Humoring Resistance: Laughter and the Excessive Body in by Dianna C Niebylski

By Dianna C Niebylski

Contextualizing theoretical debates concerning the political makes use of of gendered humor and feminine extra, this ebook explores daring new ways that a couple of modern Latin American ladies authors technique questions of identification and group. the writer examines the connections between strategic makes use of of humor, women’s our bodies, and resistance in works of fiction by way of Laura Esquivel, Ana Lydia Vega, Luisa Valenzuela, Armon?a Somers, and Alicia Borinsky. She exhibits how the interarticulation of the comedian and comic-grotesque imaginative and prescient with kinds of over the top lady our bodies can lead to new configurations of lady subjectivity.

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Additional info for Humoring Resistance: Laughter and the Excessive Body in Latin American Women’s Fiction

Sample text

Yet even a reading that finds the parodic potential of the novel unconvincing, uneven, or ineptly handled cannot fail to take into account the change in tone that takes place as a result of the novel’s parade of boundless female bodies, or the fact that the mere presence of volatile bodies in the novel has the frequent effect of bringing the narrative perilously close to a rhetoric of excess. Even though momentary, the images of carnivalesque rowdiness or eroticism unsettle and sometimes undermine the narrative’s congenial and compromising tone.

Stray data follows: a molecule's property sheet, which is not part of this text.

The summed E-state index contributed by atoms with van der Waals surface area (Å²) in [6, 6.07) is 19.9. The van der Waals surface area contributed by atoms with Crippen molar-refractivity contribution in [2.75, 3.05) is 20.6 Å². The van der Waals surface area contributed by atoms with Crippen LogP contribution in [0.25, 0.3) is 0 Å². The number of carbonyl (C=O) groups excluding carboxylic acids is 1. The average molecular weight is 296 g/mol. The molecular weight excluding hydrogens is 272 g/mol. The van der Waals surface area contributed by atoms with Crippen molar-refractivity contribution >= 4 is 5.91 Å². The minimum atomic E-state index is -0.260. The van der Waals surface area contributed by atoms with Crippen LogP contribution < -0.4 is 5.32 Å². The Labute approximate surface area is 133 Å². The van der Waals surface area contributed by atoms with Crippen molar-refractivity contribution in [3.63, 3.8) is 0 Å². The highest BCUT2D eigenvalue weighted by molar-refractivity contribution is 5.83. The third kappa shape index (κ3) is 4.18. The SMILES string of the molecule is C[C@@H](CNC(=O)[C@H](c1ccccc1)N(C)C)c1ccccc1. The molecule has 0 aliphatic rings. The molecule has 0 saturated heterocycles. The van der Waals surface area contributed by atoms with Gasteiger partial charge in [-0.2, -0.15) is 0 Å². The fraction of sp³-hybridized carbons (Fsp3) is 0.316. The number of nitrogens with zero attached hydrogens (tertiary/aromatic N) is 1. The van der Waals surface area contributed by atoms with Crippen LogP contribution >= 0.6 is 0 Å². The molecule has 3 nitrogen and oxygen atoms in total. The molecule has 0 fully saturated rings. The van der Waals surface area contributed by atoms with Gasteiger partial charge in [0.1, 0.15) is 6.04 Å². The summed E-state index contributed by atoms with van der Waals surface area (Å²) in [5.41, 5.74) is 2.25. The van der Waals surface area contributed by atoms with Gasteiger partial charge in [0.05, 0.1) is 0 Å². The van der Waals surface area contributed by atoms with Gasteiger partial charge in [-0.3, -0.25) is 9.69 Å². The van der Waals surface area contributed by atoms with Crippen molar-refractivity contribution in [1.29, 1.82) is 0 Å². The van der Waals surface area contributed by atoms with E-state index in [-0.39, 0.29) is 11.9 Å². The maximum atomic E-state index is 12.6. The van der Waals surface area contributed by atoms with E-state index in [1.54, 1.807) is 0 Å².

The first of these is Fernández de Lizardi’s La educación de las mujeres o La Quixotita y su prima [The Education of Women, or Quixotita and Her Cousin] (1818–1819), a novel that incorporates many of the ethical tensions and moral agendas of the late colonial and early republican period. La educación de las mujeres, a late picaresque novel, is intended as a lesson and a warning for women who would be pícaras. The eponymous Quixotita is neither quixotic nor celestinesque. Instead, she is a mostly naive blunderer whose simple dream is to marry into the nobility.

It is not Esquivel’s imagination that is lacking. As made evident in the suggestiveness of Gertrudis’s body exuding fiery desire, the novel’s most carnivalesque images are potent enough. The problem is that, as noted earlier, the narrative swerves away from these images by detouring all excess back into instructions for a recipe or to the disciplined patience needed for completing its preparation. Moreover, even the most exciting or excessive events are narrated in the same monotonal style, a style that is entirely too moderate in its adverbial and adjectival choices to be a convincing exaggeration of an exaggeration.

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